An Oregon-based energy consultant has told an a regulatory inquiry into the Site C Dam that scrapping the project in favour of green power will save ratepayers billions of dollars.
Robert McCullough, who was commissioned by project opponents the Peace Valley Landowners Association, presented the report to the BC Utilities Commission (BCUC) on Friday morning, which argues terminating Site C will save between $2.08 billion and $4.37 billion.
McCullogh’s calculations are built on a comparison of the dam with an alternative portfolio of renewable energy sources.
“On wind farms, the price has gone down 60 per cent over the last five years. I mean that’s a hell of a change,” McCullough said.
“The same thing is true with solar arrays. They’ve gone down even more over the last five years. So what’s happened with Site C is it’s old technology. It was planned 10 years ago. And it’s now running into a massive market change.”
As a comparison, McCullough points to neighbouring Washington State, which he argues has developed five times as much wind power as B.C.
“We’re comparing ourselves with identical geology, identical weather, similar culture, similar technology. So there’s no particular reason why we would assume a differential between Washington state and British Columbia.”
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Last week, BC Hydro admitted it would miss the key milestone of diverting the Peace River by 2019, a setback that will add $610 million to the project, bringing the total price tag to $8.9 billion.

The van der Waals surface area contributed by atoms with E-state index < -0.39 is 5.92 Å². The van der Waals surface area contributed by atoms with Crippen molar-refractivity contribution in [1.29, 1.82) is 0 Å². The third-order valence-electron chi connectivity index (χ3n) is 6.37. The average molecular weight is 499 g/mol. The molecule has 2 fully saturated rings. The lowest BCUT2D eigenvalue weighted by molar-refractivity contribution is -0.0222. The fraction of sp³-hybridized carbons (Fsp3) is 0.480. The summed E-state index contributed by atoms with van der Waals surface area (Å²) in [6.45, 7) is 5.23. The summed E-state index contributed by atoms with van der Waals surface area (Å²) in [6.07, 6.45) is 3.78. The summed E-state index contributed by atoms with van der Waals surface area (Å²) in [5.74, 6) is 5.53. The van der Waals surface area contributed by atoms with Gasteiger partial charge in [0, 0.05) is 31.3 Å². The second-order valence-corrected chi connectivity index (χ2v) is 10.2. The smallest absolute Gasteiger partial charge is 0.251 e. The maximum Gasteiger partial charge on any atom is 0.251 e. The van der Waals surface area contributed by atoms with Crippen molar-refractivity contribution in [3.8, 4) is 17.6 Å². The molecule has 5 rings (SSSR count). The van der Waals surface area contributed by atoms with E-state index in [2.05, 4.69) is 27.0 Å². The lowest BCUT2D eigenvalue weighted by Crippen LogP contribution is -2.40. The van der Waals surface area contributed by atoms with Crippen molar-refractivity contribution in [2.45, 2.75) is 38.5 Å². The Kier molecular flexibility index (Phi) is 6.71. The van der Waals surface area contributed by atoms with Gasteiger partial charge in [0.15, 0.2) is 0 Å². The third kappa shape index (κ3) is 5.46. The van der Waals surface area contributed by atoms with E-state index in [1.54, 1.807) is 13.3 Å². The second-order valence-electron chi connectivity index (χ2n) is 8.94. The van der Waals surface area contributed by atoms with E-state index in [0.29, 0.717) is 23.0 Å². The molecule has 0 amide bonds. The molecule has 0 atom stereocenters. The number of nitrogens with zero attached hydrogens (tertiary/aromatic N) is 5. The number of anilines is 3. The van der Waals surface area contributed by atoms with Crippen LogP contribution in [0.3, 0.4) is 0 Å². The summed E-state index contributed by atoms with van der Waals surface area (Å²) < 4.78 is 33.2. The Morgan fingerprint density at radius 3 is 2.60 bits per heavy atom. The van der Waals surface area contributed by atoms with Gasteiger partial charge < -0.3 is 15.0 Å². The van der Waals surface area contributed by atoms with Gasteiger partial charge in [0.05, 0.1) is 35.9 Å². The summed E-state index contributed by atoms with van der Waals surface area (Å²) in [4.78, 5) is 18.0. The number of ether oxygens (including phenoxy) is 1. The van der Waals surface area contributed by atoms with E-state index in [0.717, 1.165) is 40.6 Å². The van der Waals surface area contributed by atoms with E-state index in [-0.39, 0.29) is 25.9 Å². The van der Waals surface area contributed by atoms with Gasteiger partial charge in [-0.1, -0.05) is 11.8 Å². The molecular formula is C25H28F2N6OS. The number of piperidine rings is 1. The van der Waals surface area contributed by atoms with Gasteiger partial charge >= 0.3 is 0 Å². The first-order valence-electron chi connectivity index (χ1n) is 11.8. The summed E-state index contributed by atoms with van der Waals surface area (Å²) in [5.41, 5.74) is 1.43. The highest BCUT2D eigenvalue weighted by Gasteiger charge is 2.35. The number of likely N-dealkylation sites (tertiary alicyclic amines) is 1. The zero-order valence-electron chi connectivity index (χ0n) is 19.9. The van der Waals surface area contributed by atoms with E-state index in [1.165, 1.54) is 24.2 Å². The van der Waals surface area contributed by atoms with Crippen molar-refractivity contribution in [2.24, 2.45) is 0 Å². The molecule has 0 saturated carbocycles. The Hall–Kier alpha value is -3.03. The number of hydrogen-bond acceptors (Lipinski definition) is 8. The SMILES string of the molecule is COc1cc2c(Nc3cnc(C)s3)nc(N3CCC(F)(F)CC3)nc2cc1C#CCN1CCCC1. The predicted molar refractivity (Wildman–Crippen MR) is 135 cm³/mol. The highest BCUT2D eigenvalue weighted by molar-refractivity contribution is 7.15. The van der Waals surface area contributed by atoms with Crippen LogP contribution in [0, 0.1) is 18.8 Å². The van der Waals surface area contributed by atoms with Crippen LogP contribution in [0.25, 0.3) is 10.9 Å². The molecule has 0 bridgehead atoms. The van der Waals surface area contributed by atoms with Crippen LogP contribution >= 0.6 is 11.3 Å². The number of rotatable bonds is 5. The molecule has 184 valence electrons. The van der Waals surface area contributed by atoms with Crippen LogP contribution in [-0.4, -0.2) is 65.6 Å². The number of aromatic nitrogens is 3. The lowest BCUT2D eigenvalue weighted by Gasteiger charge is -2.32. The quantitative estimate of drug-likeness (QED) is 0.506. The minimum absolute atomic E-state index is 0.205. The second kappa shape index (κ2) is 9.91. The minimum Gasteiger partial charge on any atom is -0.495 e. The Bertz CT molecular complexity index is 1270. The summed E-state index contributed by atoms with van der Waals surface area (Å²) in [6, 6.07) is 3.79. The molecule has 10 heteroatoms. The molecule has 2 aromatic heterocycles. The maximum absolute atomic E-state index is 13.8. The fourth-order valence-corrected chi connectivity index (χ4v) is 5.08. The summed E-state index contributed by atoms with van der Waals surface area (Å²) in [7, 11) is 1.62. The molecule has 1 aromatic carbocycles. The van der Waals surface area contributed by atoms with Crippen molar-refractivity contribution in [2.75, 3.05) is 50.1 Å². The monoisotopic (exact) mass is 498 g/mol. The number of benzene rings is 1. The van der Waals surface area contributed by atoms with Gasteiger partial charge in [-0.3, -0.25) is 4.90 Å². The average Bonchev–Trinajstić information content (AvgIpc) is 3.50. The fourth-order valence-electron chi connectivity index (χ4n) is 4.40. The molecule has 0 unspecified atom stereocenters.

However, the Crown corporation argues that funding other energy products carries uncertainty and would cost billions more than the finished dam.
The company also says it expects power demand to increase by 40 per cent over the next two decades, and it is unsure if alternative sources can keep up.
BC Hydro will make its presentation to the BCUC on Saturday.
In August, the NDP government referred the Site C dam project to the BCUC to advise on the project’s finances and the potential cost of terminating or suspending it.
Last month, the BCUC released its preliminary report into the dam, finding the project was on time for a 2024 completion, but that the commission lacked information to make many other key determinations about the project, including total project cost or the long-term cost to ratepayers of halting work.
The report did argue that BC Hydro was wrong to rule out alternative sources of energy such biomass and geothermal power as unsuitable for B.C.’s needs.
The utilities commission is slated to release a final report by Nov. 1.